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Transformation, deformation, and formation of minerals in the Vredefort and Ries impact structure and implications for magnetic properties of impactites
Transformation, deformation, and formation of minerals in the Vredefort and Ries impact structure and implications for magnetic properties of impactites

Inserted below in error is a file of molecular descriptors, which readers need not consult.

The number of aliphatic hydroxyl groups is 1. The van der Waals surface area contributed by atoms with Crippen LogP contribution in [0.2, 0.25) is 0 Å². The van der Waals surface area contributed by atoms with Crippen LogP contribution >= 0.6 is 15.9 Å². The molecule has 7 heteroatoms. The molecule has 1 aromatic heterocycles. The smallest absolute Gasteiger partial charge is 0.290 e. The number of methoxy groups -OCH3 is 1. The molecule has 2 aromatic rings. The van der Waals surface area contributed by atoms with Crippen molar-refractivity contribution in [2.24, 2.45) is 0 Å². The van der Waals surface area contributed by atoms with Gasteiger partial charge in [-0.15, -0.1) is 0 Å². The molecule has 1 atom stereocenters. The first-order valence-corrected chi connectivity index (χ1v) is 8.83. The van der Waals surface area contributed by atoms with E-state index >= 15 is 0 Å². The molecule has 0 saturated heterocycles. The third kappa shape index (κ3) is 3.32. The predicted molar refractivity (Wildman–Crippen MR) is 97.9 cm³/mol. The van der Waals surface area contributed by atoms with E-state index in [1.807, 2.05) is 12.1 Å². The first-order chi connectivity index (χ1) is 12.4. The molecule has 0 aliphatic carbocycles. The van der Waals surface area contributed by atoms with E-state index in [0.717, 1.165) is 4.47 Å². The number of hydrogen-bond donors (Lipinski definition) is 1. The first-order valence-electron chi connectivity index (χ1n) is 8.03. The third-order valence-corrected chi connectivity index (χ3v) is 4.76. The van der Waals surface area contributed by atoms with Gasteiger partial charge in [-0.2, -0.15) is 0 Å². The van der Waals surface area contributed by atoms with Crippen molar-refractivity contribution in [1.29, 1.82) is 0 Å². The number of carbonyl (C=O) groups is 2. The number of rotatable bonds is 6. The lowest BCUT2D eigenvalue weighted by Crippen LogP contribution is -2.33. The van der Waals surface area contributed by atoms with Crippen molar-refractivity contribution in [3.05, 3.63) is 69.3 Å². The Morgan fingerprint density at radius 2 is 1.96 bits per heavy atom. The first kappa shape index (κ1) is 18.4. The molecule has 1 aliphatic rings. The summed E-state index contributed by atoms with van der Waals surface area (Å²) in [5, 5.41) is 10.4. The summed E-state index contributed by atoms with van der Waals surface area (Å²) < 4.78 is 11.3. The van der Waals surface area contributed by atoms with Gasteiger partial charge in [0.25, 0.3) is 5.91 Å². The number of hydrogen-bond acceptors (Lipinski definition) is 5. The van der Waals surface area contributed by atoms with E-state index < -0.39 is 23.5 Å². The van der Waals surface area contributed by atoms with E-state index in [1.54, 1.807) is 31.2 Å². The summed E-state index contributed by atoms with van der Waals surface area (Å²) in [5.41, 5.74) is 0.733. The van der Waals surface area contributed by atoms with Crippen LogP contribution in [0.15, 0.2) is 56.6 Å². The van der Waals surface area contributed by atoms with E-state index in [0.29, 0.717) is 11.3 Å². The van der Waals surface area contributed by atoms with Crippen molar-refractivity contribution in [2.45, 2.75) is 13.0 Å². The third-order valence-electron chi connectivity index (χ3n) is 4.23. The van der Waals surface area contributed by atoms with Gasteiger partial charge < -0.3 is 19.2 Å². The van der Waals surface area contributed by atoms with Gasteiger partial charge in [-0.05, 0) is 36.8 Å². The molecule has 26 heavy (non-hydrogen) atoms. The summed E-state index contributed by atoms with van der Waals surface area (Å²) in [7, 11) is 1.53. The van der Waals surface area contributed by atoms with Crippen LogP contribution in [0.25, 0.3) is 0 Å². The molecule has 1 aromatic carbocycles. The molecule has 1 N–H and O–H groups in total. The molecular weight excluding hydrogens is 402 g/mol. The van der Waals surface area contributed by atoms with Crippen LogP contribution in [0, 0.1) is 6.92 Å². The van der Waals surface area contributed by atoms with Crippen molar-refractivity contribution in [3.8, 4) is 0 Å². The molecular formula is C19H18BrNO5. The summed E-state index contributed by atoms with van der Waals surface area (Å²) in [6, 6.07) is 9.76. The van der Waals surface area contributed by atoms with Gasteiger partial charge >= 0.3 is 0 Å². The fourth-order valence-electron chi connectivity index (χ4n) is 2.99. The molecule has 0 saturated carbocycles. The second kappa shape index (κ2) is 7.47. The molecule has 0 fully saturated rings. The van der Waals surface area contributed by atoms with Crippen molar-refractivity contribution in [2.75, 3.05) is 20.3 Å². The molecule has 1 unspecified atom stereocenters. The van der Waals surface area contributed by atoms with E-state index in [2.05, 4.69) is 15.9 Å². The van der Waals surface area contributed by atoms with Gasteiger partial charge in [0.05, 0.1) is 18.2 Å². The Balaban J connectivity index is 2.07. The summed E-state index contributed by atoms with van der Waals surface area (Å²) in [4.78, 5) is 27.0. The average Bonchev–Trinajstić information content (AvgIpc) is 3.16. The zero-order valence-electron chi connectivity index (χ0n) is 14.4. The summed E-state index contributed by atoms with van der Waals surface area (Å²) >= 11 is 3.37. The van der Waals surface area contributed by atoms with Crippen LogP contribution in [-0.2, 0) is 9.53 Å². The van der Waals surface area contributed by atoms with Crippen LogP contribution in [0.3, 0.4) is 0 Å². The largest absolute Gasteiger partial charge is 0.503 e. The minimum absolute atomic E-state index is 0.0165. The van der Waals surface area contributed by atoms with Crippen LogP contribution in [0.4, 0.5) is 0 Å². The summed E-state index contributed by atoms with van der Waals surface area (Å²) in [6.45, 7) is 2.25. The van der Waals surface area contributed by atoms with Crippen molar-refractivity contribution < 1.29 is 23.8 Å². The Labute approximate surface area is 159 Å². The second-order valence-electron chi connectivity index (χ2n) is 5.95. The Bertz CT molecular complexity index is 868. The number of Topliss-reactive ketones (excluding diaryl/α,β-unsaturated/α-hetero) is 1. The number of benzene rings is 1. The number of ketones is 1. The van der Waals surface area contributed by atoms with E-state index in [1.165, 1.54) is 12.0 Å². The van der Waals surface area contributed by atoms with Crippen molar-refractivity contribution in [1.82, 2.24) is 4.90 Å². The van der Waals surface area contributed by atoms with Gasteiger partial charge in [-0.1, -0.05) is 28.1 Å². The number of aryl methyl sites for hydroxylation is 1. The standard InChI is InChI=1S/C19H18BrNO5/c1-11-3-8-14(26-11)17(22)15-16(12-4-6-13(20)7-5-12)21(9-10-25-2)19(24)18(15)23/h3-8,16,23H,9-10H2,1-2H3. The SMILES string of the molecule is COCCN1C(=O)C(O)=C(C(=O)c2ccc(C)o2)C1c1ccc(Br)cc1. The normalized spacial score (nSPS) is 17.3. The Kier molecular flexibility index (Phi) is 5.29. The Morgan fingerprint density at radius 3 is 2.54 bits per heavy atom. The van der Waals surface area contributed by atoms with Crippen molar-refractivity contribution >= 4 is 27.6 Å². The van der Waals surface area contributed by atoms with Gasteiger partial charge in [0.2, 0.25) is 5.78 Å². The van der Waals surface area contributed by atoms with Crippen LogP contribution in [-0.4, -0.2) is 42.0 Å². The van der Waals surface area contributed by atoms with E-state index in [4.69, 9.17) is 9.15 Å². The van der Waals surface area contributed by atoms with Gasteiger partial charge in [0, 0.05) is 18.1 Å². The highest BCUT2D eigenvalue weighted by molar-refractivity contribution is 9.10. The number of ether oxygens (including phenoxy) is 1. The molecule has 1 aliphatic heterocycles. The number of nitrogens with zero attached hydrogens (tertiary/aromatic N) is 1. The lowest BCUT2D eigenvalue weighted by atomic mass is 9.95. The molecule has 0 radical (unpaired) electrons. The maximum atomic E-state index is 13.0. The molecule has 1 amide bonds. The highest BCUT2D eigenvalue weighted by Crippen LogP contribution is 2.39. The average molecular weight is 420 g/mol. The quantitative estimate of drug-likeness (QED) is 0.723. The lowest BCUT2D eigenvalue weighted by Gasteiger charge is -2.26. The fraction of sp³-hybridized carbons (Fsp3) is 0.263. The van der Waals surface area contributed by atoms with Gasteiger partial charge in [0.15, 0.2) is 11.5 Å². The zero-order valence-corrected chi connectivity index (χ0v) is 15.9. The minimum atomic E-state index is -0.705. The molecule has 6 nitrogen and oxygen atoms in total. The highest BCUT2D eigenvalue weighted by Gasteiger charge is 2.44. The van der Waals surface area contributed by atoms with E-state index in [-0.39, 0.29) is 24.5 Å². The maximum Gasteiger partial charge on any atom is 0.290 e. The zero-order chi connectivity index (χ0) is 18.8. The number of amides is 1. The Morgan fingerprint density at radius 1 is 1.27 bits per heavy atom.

Shock effects of rock-forming minerals with a focus on Fe-Ti-oxides from the Ries- and the Vredefort impact structures were studied in relation to the magnetic properties. Therefore, samples were investigated from locations characterized by enigmatic magnetic anomalies attributed to the respective impact events. The main aim is to gain insights into the host rocks' stress, temperature and oxygen fugacity evolution. Based on different shock effects in impact breccias, the emplacement conditions of the rocks are discussed. Archean basement gneisses within the pronounced magnetic anomaly northwest of the Vredefort impact structure center have quartz (SiO2) grains with shock-generated planar fractures, as documented by two drill cores with ≈10 m depth. Ilmenite (FeTiO3) revealed that shock loading and unloading at relatively low shock pressures (<16 GPa) can result in the formation of mechanical (0001) and {10-11} twins. At re-equilibration temperatures of 600-700°C, exsolution of magnetite (Fe3O4) within ilmenite occurred, forming a few µm-sized magnetite lamellae parallel to the {10-11} twin boundaries and spheroid magnetite along twin and grain boundaries. Furthermore, shearing fractured and locally melted Fe-bearing oxides, which resulted in their intrusion into adjacent shear fractures within neighboring quartz and feldspar. Dauphiné twins associated with shock-induced planar fractures within quartz suggest that the temperatures before the impact event (paleo-depth of 11-23 km resulting in 650-725°C) were higher than the Curie temperature of magnetite (580°C), which is the carrier of the paleomagnetic orientation. Therefore, uplift of the Archean gneiss upon shock-unloading and subsequent cooling in the magnetic field direction present during the Vredefort impact best explains the observed magnetic remanence. The study, furthermore, found no microstructural difference (i.e., phase assemblage, planar fracture abundance and frequency) between samples from the surface and depth of the two drill cores. Lightning strikes heavily influenced the magnetic record of the surficial rocks, however, microstructural products formed from lightning strikes are likely nm-sized and reside below the resolution of the scanning electron microscope. Ilmenite in the Ries impact breccias recorded that at moderate shock pressures (>16 GPa), transformation twin lamellae were generated that share a common {11-20} plane with the host and a 109° angle between the c-axes of host and twin. Moreover, new grains with foam structure formed, which are characterized as orientation domains that also share a common {11-20} plane and whose c�axes span 109° or 99° angles. This crystallographic orientation relationship of new grains and the inferred twins indicates the back-transformation from FeTiO3 high-pressure polymorphs (liuite and wangdaodeite). A variety of different high-temperature reactions generated rutile (TiO2; T=850-1050°C) and minerals of the ferropseudobrookite-armalcolite solid-solution [(Fe,Mg)Ti2O5; T>1140°C] from ilmenite. Furthermore, redox reactions recorded variations in oxygen fugacity. At high temperatures, an enrichment of iron, in terms of elevated Fe/Ti ratios at the rims of ilmenite aggregates, indicates the presence of a reducing agent during the impactite formation, which generated elemental iron. Cooling and subsequent oxidation of iron formed magnetite. Below 700°C at high oxygen fugacity conditions in combination with a leaching agent, pseudorutile (Fe2Ti3O9) was locally created around single ilmenite grains or completely replaced them. A new occurrence of polymict crystalline breccia in the Ries impact structure at the Aumühle quarry exhibits the direct lithological relationship to the underlying Bunte Breccia and overlying suevite. The polymict crystalline breccia consists of ≈50% shocked crystalline clasts from the Variscan basement and ≈50% components from the sedimentary cover sequence, which display no apparent shock effects. Its emplacement likely occurred during the excavation stage of impact cratering. The mathematical Maxwell Z-model describes flow fields during excavation, indicating that shocked material from the crystalline basement was ballistically ejected. A mixture with ballistically ejected sedimentary clasts was subsequently placed on top of Bunte Breccia and then covered by suevite. Reworking of Bunte Breccia and suevite to form polymict crystalline breccia can be excluded based on the absence of glass fragments, larger clast sizes, and random paleomagnetic directions of polymict crystalline breccia compared to suevite. The proposed emplacement is consistent with observations of polymict crystalline breccias from other impact structures. Ballen SiO2 with characteristically curved fractures within impact melt rocks from the Ries impact structure was investigated to elucidate its formation mechanisms and conditions. It likely originated from fluid-inclusion-rich quartz grains in the gneisses of the crystalline basement. Quartz transformed into diaplectic glass upon shock loading, which partly retained structural information about the precursor phase. As a result, the fluid inclusions dissolved into the amorphous phase. Upon shock unloading and subsequent cooling, dehydration caused fracturing of the glass resulting in curved interfaces as similarly observed from volcanic glasses, i.e., perlitic structures. Structural remnants within the diaplectic glass enabled topotactic crystallization, resulting in preferred crystallographic orientations within quartz. In cases without structural information within the amorphous phase, quartz as well as cristobalite (at elevated temperatures) formed with random crystallographic orientations. Dendritic cristobalite only occurs at the rim of the aggregates in correlation with adjacent vesicles and is interpreted to have formed from a fluid-rich melt.